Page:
Sunday, September 25, 2011

cmonster update

I've been quietly beavering away at cmonster, and thought I should share an update.

Note: the changes I describe below are not yet part of a cmonster release. I'll release something once I've stabilised the API and tested it more thoroughly. In the mean time you can pull the source from github.

In the last month or so I have been adding C/C++ parsing capabilities to cmonster, by exposing the underlying Clang parser API. I've been wanting a simple, scriptable framework for analysing and manipulating C++ source for a few years now. The reason for wanting such a thing is so that I, and others, can more rapidly develop tools for writing better C++, and eliminate some of the drudgery. I've only just made a start, but cmonster now provides an API for parsing a C/C++ source file, returning a Python object to inspect the result.

So what's cmonster looking like now? We now have a preprocessor and a parser interface, the former now being incorporated into the latter. The parser interface will parse a single source file, and return its Abstract Syntax Tree (AST). As is typical with parsers, there are many classes involved to describe each declaration, statement, type, etc. So I've added Cython into the mix to speed up the process of defining Python equivalents for each of these classes.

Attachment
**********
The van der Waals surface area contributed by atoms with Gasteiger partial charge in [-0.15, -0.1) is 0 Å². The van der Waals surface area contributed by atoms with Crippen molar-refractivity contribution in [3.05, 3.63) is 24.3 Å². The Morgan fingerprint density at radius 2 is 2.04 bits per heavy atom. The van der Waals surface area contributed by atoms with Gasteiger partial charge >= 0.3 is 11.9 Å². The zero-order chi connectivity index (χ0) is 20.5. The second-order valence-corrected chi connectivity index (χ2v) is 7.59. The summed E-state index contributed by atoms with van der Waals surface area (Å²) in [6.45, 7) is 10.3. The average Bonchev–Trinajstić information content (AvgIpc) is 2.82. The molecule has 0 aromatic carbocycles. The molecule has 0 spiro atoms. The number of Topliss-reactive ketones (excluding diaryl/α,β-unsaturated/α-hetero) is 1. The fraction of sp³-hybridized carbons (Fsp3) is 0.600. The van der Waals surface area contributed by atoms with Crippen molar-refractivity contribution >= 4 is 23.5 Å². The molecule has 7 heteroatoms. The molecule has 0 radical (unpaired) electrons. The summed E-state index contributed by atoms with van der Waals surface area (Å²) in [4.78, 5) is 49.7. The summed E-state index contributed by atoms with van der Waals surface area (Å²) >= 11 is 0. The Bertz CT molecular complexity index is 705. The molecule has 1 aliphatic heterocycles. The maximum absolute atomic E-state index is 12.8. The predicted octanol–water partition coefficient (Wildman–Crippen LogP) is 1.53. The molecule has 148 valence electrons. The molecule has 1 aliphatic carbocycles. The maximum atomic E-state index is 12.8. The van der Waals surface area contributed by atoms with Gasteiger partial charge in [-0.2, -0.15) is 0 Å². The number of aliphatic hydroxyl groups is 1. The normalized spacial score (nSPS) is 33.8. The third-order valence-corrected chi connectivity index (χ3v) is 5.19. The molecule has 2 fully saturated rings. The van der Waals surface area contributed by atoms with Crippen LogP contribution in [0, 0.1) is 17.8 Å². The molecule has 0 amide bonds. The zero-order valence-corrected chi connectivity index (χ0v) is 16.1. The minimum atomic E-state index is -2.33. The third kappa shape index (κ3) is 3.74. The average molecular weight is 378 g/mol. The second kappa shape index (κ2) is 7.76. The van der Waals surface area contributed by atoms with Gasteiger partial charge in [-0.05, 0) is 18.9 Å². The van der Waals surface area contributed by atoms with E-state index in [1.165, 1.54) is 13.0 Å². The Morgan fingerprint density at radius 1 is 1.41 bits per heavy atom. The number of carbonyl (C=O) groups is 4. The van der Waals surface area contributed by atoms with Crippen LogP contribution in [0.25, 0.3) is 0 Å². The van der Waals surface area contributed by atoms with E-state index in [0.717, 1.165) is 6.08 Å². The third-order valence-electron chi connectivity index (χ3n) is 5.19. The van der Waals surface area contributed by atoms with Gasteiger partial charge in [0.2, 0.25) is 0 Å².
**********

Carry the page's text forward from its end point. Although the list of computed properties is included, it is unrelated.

Unfortunately Cython does not yet support PEP 384 (Py_LIMITED_API), so at the moment cmonster is back to requiring the full Python API, and thus must be rebuilt for each new release. I've had a tinker with Cython to get its output to compile with Py_LIMITED_API, and hope to provide a patch in the near future.

What's next? Once I get the AST classes mapped out, I intend to introduce a source-to-source translation layer. I'm not entirely sure how this'll work yet, but I think ideally you'd just modify the AST and call some function to rewrite the main source file. Elements of the AST outside of the main source file would be immutable. That's the hope, but it may end up being something a little more crude, using Clang's "Rewriter" interface directly to replace source ranges with some arbitrary string. I expect this will be a ways off yet, though.